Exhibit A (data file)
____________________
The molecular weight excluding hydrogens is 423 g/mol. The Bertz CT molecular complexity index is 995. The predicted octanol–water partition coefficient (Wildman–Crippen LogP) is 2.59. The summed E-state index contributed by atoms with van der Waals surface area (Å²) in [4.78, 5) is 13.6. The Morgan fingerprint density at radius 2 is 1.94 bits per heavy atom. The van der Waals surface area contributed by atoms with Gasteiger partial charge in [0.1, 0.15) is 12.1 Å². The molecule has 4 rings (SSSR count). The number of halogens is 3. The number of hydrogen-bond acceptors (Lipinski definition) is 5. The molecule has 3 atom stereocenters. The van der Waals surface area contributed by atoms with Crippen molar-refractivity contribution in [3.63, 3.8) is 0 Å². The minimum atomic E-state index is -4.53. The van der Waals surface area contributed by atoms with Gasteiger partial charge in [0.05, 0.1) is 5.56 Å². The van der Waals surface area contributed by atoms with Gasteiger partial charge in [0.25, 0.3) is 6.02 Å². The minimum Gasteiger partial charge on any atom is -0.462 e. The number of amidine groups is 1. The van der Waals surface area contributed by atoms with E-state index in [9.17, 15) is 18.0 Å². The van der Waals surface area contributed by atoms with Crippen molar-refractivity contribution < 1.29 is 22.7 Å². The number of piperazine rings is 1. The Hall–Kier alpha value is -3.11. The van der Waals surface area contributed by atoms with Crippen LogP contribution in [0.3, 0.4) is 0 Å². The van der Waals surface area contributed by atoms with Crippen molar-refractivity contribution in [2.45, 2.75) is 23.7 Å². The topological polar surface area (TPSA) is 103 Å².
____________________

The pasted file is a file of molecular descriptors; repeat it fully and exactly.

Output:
The molecular weight excluding hydrogens is 423 g/mol. The Bertz CT molecular complexity index is 995. The predicted octanol–water partition coefficient (Wildman–Crippen LogP) is 2.59. The summed E-state index contributed by atoms with van der Waals surface area (Å²) in [4.78, 5) is 13.6. The Morgan fingerprint density at radius 2 is 1.94 bits per heavy atom. The van der Waals surface area contributed by atoms with Gasteiger partial charge in [0.1, 0.15) is 12.1 Å². The molecule has 4 rings (SSSR count). The number of halogens is 3. The number of hydrogen-bond acceptors (Lipinski definition) is 5. The molecule has 3 atom stereocenters. The van der Waals surface area contributed by atoms with Crippen molar-refractivity contribution in [3.63, 3.8) is 0 Å². The minimum atomic E-state index is -4.53. The van der Waals surface area contributed by atoms with Gasteiger partial charge in [0.05, 0.1) is 5.56 Å². The van der Waals surface area contributed by atoms with Gasteiger partial charge in [0.25, 0.3) is 6.02 Å². The minimum Gasteiger partial charge on any atom is -0.462 e. The number of amidine groups is 1. The van der Waals surface area contributed by atoms with E-state index in [9.17, 15) is 18.0 Å². The van der Waals surface area contributed by atoms with Crippen molar-refractivity contribution < 1.29 is 22.7 Å². The number of piperazine rings is 1. The Hall–Kier alpha value is -3.11. The van der Waals surface area contributed by atoms with Crippen LogP contribution in [0.3, 0.4) is 0 Å². The van der Waals surface area contributed by atoms with Crippen molar-refractivity contribution in [2.45, 2.75) is 23.7 Å². The topological polar surface area (TPSA) is 103 Å².